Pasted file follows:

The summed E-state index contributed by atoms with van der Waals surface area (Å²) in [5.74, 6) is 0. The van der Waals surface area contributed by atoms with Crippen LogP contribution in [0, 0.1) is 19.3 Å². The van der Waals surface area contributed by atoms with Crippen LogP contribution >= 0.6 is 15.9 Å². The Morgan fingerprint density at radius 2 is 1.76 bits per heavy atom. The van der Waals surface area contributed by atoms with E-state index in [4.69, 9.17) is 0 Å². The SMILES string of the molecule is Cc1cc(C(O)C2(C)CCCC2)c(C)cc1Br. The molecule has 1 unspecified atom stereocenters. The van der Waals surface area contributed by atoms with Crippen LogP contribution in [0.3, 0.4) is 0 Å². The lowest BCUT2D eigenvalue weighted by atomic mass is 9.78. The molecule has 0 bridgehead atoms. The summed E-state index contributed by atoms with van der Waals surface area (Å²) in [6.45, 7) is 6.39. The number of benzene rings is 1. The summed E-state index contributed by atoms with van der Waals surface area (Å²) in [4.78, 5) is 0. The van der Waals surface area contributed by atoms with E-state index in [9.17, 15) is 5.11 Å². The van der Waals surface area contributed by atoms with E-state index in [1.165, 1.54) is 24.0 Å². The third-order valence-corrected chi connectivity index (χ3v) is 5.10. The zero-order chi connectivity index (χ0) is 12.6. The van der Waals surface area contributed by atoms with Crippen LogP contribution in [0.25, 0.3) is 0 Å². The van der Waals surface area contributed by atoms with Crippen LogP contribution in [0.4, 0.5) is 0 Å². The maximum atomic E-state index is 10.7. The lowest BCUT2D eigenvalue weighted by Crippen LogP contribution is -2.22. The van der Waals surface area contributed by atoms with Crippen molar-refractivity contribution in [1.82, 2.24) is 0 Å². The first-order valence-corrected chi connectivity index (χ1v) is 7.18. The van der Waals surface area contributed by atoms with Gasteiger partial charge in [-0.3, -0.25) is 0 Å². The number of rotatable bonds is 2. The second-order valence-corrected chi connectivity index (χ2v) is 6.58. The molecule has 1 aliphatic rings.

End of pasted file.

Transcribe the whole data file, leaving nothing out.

The summed E-state index contributed by atoms with van der Waals surface area (Å²) in [5.74, 6) is 0. The van der Waals surface area contributed by atoms with Crippen LogP contribution in [0, 0.1) is 19.3 Å². The van der Waals surface area contributed by atoms with Crippen LogP contribution >= 0.6 is 15.9 Å². The Morgan fingerprint density at radius 2 is 1.76 bits per heavy atom. The van der Waals surface area contributed by atoms with E-state index in [4.69, 9.17) is 0 Å². The SMILES string of the molecule is Cc1cc(C(O)C2(C)CCCC2)c(C)cc1Br. The molecule has 1 unspecified atom stereocenters. The van der Waals surface area contributed by atoms with Crippen LogP contribution in [0.3, 0.4) is 0 Å². The lowest BCUT2D eigenvalue weighted by atomic mass is 9.78. The molecule has 0 bridgehead atoms. The summed E-state index contributed by atoms with van der Waals surface area (Å²) in [6.45, 7) is 6.39. The number of benzene rings is 1. The summed E-state index contributed by atoms with van der Waals surface area (Å²) in [4.78, 5) is 0. The van der Waals surface area contributed by atoms with E-state index in [9.17, 15) is 5.11 Å². The van der Waals surface area contributed by atoms with E-state index in [1.165, 1.54) is 24.0 Å². The third-order valence-corrected chi connectivity index (χ3v) is 5.10. The zero-order chi connectivity index (χ0) is 12.6. The van der Waals surface area contributed by atoms with Crippen LogP contribution in [0.25, 0.3) is 0 Å². The van der Waals surface area contributed by atoms with Crippen LogP contribution in [0.4, 0.5) is 0 Å². The maximum atomic E-state index is 10.7. The lowest BCUT2D eigenvalue weighted by Crippen LogP contribution is -2.22. The van der Waals surface area contributed by atoms with Crippen molar-refractivity contribution in [1.82, 2.24) is 0 Å². The first-order valence-corrected chi connectivity index (χ1v) is 7.18. The van der Waals surface area contributed by atoms with Gasteiger partial charge in [-0.3, -0.25) is 0 Å². The number of rotatable bonds is 2. The second-order valence-corrected chi connectivity index (χ2v) is 6.58. The molecule has 1 aliphatic rings.